You can just watch a movie. Or read this one. And get to the bottom of the blueprint for a video. Such an analysis has its very special charm. Because it opens a glimpse into the director’s brain. Here is a quick analysis for storytelling and image design. Every language has its grammar. This is also the case with video production. The language of film is made up of conscious and unconscious decisions. They all submit to one goal: to tell a story as excitingly as possible. With a scene analysis you get the key to directing work.
You have to know that:
Every film and every filmmaker follows rules. You can recognize this by means of an analysis. Consciously or unconsciously, our feelings tell us to an astonishingly high degree what is right (or wrong) in making films. In 123movies tv you can find the best options now.
Because the majority of directors and cameramen follow these basic rules when staging, you can draw conclusions from them. A film analysis gives you an insight into the “construction” of a film and opens up new perspectives and perspectives for you.
You can find the seven most important rules of image composition here in this article together with a quick guide for analyzing films and videos.
How To Analyze Movies And Videos
- Here are the most important rules for analyzing movies and videos:
- What is to the right of the camera looks more positive than if it is to the left. This also applies to movements. What moves from left to right seems natural to us.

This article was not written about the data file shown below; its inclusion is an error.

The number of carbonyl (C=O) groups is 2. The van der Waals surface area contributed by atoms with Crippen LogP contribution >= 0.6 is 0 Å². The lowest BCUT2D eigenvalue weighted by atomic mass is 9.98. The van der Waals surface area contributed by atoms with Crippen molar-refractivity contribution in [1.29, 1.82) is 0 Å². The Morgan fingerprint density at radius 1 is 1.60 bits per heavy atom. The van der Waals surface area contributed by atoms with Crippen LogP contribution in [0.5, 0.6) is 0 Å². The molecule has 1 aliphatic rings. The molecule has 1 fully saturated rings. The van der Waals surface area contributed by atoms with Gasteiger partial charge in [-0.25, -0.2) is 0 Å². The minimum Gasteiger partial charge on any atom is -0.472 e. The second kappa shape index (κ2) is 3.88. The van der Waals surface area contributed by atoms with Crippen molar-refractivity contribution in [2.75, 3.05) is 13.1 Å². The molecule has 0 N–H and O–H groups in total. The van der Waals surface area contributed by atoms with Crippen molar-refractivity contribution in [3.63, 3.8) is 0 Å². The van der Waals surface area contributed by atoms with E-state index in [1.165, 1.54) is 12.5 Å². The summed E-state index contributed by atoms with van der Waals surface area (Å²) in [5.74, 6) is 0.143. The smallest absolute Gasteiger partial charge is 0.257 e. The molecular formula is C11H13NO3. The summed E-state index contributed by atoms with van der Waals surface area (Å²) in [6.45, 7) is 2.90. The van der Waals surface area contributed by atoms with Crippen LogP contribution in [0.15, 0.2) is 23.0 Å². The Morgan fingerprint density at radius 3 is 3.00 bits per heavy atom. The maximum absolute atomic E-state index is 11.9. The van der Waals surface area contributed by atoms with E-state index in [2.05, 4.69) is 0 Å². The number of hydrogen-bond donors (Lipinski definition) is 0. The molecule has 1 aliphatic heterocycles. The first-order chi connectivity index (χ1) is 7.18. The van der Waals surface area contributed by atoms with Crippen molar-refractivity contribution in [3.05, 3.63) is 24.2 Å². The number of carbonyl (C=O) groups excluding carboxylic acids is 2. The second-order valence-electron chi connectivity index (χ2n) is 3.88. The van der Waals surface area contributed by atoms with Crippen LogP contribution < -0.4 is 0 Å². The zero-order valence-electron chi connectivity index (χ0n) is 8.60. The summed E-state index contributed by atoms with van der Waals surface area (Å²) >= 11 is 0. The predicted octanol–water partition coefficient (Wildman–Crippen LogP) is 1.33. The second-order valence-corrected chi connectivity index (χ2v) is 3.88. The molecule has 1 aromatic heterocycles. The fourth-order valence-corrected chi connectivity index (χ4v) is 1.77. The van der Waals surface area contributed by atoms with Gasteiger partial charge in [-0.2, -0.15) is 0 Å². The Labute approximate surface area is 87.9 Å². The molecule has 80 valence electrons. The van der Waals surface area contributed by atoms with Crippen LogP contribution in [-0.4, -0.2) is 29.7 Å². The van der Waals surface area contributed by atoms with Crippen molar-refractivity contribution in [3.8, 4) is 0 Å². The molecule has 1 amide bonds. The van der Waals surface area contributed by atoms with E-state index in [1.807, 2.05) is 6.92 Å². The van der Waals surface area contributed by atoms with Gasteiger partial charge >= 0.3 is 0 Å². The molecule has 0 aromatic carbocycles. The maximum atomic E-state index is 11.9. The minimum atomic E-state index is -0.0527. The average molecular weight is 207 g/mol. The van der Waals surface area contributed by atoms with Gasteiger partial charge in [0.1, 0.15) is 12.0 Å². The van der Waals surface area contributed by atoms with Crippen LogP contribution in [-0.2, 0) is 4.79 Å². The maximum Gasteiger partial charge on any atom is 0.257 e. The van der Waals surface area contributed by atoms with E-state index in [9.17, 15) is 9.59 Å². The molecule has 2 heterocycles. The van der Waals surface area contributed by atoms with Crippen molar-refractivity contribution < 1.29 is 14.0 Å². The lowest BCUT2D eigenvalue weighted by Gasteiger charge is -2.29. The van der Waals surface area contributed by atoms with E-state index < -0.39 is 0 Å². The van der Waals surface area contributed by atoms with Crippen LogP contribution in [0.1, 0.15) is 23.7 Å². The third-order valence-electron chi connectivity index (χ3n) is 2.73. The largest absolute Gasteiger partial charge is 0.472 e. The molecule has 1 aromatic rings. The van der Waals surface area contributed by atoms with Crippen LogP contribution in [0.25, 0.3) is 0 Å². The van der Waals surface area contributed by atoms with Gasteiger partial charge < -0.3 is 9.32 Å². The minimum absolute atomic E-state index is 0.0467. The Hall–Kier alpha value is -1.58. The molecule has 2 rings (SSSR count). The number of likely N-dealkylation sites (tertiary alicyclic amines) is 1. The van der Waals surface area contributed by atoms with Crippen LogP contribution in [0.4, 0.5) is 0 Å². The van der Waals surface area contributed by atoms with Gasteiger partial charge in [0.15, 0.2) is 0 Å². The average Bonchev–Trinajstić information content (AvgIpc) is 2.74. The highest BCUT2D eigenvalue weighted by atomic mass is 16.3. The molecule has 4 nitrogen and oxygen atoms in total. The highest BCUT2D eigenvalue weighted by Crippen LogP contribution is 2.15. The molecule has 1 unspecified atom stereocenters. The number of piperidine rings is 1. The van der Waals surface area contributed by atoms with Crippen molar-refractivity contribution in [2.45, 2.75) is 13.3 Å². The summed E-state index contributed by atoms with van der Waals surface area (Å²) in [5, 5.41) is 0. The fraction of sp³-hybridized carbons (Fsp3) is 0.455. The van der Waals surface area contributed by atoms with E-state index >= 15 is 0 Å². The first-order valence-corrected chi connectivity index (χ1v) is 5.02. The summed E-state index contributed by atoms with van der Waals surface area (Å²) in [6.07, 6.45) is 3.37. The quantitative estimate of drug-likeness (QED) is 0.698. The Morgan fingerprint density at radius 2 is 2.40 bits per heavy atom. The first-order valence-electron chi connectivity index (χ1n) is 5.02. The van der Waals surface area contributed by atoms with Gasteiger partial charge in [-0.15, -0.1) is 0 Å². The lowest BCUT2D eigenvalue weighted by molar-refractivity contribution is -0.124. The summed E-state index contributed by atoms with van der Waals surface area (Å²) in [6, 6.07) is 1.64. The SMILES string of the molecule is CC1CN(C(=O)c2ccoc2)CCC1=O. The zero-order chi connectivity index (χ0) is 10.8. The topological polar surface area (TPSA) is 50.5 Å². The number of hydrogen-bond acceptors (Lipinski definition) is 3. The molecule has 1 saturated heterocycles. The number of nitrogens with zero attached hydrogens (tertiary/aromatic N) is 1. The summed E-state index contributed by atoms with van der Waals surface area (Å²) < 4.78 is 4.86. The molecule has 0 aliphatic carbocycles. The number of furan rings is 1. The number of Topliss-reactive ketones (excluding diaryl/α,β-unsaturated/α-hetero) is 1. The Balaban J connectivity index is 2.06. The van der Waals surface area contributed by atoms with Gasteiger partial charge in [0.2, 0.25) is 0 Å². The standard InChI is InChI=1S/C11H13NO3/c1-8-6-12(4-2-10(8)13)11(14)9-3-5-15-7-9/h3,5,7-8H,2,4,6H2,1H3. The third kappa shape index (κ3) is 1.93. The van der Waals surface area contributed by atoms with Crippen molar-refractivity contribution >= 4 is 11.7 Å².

- The distinction between right and left applies even when it comes to the future or the past. The past can usually be found on the left. The future lives on the right.
- Likewise, what is in the foreground has a much stronger effect on the viewer than people or things in the background. Even what is in the lower half of the picture moves us much less than anything in the upper half of the picture.
Our brain automatically corrects diagonals when we tilt our head. Recordings in which the camera is not oriented towards the horizon therefore appear unnatural to us. The world is out of joint in such recordings.
Movements, which are the main reason for the power of the film, are undoubtedly stronger than static recordings. Even if the camera moves only imperceptibly, it gives the film image a sense of space. A principle that can be observed in high-quality feature films and series in almost every scene.
It is also easy to understand that a camera that looks down at a person obviously makes them smaller, while a position below the eye line makes a person appear taller, but possibly also more dangerous. If the camera goes extremely high, the person is condemned to a beetle or an ant and close to insignificance. In contrast, the frog’s eye view turns people into god-like giants.
It becomes more demanding when it comes to lighting design. The film viewer feels more drawn to lighter areas. For this, however, dark image zones are necessary. The resulting contrast can also act as a frame that guides our gaze possibly in low-light areas far in the background.